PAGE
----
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The African wild dog: The dwindling population of the defenders of wildlife

Posted on Thursday, 03rd Jul 2014

The African Wild Dog are known by many names including the painted dog or the Cape hunting dog. These names are but a few to describe the relatives of the fox and jackal. To this day, only between 3000 and 5000 of their kind are still in existence.

The Lycaon pictus (another name, scientific this time) stands at a height of only 3ft and, unlike other canine species, has only four toes on each foot. The fur of these animals are somewhat of a patchwork consisting of colors like brown, red, black, white and yellow.  Their  ears are large, round and bat-like, and their tails are white and bushy, which acts as a talisman (steering and balance mechanism) or connection to the pack while they are hunting.



No two African wild dogs are the same. Each has a distinct pattern on their fur


The pack leader has a monogamous relationship while other males are in the pack for protection. These dogs are highly intelligent and all rally around when new pups are born and take turns in nurturing and caring fo these newborns. Full-time babysitters if you will.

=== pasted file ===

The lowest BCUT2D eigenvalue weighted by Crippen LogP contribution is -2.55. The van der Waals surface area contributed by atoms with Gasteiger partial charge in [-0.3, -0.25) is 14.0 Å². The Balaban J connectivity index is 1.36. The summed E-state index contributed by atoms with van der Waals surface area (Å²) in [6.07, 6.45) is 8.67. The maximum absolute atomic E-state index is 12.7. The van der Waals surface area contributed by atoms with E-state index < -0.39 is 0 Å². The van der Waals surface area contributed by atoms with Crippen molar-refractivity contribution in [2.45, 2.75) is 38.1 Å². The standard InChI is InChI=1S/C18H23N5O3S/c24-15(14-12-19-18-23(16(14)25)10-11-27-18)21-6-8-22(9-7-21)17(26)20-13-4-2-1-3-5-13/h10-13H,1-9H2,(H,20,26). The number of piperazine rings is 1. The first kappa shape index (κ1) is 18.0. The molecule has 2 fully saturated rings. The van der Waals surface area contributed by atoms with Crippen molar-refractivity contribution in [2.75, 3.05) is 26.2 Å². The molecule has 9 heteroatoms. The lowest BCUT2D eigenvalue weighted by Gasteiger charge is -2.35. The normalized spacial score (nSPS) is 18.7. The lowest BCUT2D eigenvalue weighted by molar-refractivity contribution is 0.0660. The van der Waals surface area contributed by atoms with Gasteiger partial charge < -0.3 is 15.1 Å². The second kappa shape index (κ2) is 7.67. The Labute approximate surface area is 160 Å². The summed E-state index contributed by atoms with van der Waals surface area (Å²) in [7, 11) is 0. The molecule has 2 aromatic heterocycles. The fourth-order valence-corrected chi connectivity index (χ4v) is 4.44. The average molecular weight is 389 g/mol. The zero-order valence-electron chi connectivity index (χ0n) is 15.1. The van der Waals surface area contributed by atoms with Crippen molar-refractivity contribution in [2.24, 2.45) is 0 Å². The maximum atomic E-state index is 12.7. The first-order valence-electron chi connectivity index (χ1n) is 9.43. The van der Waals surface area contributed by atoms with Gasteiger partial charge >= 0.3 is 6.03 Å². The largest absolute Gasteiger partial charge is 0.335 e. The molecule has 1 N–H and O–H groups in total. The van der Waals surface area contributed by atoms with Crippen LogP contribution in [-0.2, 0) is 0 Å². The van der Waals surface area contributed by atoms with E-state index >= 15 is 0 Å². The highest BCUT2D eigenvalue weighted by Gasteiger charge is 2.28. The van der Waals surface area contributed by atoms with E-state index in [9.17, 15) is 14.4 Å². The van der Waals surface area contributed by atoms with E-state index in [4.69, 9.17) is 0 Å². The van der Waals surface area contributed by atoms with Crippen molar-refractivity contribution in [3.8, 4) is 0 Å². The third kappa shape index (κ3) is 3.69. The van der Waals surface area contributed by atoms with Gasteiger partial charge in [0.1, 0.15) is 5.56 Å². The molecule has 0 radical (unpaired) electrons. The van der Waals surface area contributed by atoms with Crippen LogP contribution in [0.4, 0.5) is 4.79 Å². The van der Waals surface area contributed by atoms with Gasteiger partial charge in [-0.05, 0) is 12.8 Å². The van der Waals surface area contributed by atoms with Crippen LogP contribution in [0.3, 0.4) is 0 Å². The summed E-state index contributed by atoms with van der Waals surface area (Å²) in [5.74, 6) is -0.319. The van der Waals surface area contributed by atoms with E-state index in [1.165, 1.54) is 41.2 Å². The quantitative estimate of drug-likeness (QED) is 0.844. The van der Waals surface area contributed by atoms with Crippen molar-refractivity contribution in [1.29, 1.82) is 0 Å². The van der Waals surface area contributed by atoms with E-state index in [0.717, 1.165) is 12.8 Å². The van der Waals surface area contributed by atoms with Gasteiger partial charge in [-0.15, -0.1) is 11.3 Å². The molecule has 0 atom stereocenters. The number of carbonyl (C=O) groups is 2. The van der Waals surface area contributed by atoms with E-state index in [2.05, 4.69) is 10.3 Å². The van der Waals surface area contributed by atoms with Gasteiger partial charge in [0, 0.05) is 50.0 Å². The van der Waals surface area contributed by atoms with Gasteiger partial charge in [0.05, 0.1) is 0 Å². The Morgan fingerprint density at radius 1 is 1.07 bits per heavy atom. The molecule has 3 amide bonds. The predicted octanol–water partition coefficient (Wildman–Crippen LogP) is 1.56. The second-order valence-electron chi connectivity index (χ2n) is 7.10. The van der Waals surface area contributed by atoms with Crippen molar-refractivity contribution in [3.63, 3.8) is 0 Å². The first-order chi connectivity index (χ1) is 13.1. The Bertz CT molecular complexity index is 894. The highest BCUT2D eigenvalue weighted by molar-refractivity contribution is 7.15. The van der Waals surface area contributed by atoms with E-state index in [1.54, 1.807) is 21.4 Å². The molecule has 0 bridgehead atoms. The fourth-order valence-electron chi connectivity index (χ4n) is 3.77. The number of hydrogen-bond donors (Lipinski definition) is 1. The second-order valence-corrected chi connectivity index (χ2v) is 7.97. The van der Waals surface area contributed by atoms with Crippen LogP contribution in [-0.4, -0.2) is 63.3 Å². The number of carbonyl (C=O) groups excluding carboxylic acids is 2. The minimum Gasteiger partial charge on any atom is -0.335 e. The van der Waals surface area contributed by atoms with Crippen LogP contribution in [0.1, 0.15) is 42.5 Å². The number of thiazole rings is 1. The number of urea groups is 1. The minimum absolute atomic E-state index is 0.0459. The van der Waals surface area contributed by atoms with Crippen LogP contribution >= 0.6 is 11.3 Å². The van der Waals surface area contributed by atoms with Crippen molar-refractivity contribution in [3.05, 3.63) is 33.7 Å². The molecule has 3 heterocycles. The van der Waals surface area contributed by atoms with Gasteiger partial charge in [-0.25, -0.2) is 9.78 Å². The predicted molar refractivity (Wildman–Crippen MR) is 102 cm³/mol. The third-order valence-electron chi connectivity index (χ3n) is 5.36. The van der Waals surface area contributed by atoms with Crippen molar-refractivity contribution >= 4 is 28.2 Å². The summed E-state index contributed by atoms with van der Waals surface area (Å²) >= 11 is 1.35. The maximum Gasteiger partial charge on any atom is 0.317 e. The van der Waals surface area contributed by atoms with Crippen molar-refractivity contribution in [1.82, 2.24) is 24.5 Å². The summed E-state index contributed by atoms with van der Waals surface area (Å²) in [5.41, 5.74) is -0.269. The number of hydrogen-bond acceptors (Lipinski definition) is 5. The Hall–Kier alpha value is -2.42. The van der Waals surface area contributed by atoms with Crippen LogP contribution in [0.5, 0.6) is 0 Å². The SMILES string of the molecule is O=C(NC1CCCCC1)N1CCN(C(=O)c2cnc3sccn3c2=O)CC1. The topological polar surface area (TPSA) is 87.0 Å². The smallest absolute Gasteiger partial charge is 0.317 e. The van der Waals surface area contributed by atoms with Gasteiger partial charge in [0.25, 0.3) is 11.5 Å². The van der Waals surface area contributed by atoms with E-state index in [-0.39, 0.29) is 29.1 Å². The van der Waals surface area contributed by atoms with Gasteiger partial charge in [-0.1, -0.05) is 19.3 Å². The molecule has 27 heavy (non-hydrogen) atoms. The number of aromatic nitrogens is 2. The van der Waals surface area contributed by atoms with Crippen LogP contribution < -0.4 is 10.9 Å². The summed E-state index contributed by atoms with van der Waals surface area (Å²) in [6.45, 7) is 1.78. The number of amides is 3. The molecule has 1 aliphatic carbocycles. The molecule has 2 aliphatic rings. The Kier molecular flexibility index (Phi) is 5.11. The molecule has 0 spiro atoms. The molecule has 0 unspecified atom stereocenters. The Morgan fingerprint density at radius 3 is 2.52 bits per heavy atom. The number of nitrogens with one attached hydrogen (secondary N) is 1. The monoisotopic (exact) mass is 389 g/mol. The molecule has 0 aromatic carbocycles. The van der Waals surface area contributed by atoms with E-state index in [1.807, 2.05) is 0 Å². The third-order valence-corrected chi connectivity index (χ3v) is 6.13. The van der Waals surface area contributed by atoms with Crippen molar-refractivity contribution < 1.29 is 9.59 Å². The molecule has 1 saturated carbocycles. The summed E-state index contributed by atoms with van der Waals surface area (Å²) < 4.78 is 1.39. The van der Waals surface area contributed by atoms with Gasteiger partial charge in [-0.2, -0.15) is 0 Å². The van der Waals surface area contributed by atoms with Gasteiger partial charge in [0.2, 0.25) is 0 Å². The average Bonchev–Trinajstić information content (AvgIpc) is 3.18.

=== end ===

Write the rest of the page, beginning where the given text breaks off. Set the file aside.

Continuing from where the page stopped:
Wild dog pups


These animals are known to be social and highly intelligent. They communicate through touch and vocals which have been described as loud bell-like calls. These can be heard from distances to communicate with the rest of the pack. The pack also has unique greeting rituals.


Hunting is a big part of any animal and especially for those who live in the wild. The Mbwa Mwtu (Swahili name) is no exception to this and their prey can be anything from an antelope to the biggest wildebeest. They are known as the most efficient hunters with 80% being a kill. Their hunting rituals begin by forming a group circle, building up a team spirit until each animal is excited and ready to go. These foragers live a balanced life as they are not only carnivores, but enjoy an insect or two as well.



Wild dogs in pursuit of a zebra


With a life span of 12 years, these animals do what they can to try and survive. While when they hunt, they eliminate the aged and sick, these animals are immensely susceptible to disease unlike the domestic animal.


The species of the African Wild dog is one that is on the verge of extinction. In the hope of preventing this, conservations and organizations have been set up to try and preserve what is a dying breed.



To get involved and make a donation visit African Wild Dog Conservation, Zambia



Posted in Environment

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